Saturday, December 30, 2006

A Tale of Two Young Wingers: Quaresma and Messi at Barca

Porto and former Barcelona winger Ricardo Quaresma has been in great form lately, especially in the Champions League. This prompted someone to ask a Barca forum I frequent why Barcelona let him go after just one season (03-04), in part-exchange for Deco. Allow me to give my perspective on that question by way of a comparison.

By the way, I apologize in advance if parts of this post sound a bit tetchy. Quaresma's recent declarations struck a chord (by which I mean his attitude seems to embody some of what I dislike most in a player), and I can never resist defending Frank Rijkaard.


Quaresma was one of new president Laporta's first signings, and one of the least successful alongside Turkish keeper Rustu. He was only 18 years old, and failed to win a starting spot on his preferred right-wing position ahead of the likes of often-injured club icon Luis Enrique and Luis Garcia (not the Espanyol version - the one now at Liverpool). All of which is fairly understandable. But he also grumbled about being made to play on the left-wing and criticised Rijkaard for benching him.

That, of course, proved the end of him at Barca. He went on load to Porto and further hammered nails into the coffin marked 'chance to play for Barca again' by declaring that he would never return while Rijkaard was still coach - which might have looked smarter before the Dutchman won all those trophies.

Quaresma is now much improved at 22, more mature and playing very well indeed on the left. He claims that he would like to return to Barca one day - to put the record straight, so to speak, and demonstrate his actual ability. But he still claims that Rijkaard did not give him enough support at the time.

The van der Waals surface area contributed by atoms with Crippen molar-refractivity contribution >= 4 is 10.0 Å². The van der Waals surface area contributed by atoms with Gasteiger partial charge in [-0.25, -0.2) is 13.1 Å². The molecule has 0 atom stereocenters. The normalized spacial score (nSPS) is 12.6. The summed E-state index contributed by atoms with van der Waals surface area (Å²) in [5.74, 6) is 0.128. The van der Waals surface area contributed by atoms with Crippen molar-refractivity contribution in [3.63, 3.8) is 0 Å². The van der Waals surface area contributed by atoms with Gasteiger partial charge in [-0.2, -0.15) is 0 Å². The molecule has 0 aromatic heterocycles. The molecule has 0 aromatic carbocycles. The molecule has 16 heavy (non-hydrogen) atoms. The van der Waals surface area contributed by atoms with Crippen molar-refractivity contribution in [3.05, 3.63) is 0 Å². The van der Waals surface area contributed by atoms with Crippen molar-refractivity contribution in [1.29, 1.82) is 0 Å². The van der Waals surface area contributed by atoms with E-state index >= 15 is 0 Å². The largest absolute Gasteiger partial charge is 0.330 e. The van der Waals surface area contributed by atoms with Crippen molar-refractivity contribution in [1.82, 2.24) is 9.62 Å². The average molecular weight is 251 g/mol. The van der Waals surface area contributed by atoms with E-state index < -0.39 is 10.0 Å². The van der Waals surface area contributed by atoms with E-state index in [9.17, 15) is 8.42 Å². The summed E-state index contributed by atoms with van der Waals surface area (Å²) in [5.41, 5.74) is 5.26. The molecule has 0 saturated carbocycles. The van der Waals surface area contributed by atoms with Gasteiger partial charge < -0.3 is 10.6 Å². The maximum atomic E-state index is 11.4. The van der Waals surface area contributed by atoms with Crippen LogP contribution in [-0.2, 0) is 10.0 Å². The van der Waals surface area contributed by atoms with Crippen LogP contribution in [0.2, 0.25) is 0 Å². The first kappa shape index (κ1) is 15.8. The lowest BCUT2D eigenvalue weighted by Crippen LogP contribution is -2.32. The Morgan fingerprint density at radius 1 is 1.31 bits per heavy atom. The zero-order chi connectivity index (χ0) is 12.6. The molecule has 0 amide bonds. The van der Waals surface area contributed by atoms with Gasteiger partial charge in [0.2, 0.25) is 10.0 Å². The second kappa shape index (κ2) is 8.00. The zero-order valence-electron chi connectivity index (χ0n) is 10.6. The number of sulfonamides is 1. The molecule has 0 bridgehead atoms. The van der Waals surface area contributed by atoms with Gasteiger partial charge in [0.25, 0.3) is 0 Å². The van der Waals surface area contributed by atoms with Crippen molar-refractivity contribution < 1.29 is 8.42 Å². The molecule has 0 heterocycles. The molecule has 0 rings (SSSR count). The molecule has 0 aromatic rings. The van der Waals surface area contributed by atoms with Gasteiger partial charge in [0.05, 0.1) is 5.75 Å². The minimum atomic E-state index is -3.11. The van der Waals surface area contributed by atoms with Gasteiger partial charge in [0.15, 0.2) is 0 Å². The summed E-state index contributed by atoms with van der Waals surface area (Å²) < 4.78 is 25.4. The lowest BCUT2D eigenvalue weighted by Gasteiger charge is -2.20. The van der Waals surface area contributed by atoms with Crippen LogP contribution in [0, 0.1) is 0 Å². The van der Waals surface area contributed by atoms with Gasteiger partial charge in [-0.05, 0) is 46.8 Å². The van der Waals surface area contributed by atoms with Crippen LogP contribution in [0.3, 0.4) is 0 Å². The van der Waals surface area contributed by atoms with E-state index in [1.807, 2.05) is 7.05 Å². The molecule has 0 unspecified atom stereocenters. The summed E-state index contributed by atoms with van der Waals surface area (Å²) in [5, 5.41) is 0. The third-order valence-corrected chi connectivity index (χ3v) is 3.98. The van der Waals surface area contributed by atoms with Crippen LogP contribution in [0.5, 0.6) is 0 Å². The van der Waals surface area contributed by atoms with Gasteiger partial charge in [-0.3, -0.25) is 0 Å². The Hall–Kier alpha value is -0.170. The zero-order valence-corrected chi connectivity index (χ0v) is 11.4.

transfer bitterness

It's fairly logical that out of the players who have left Barca in the past 3 seasons, those who left with medals in their pockets typically have only good things to say about their experiences, while the others are less likely to look back fondly on their time at the Camp Nou.

There are exceptions, of course, but since they're mostly products of the youth system (Cesc, Luis Garcia). Neither Mark van Bommel nor Gabri Garcia got as much time on the pitch as they would have wanted last season, but neither complained about being on the bench at the time. They aren't complaining now either. And of course Henrik Larsson didn't, but that's Larsson for you.

team atmosphere

The above observation is also related to another point - open dissent is not tolerated at Barca. If a player has a problem about something internal - like not playing - they know not to take it to the press. Complaining about a team-mate or about Rijkaard is like ushering yourself out the door.

Occasionally you get someone lamenting their lack of playing time, like Thuram saying a while ago that he could not be content being on the bench so often, but not in a way that implies criticism of team selection. Above all, the atmosphere within the squad is all-important, especially with the scrutiny they're placed under every single day by the ravenous press.

youth and support

I'm writing a separate post about Rijkaard's record with youth team players, but suffice it to say that I think he's done very well by the young players at the club. Therefore Quaresma's lament about lack of support annoyed me for several reasons.

First, unless one is implying that an 18-year-old is deficient compared to an older player in some way, one cannot ask for more support than the older player is getting. And if the young player is deficient and in need of such support, then he should not be starting matches for a club like Barca. Either you're as good as the next, older, guy - good enough to play for the first team - or you're not just yet, and you should be patient and take it upon yourself to improve.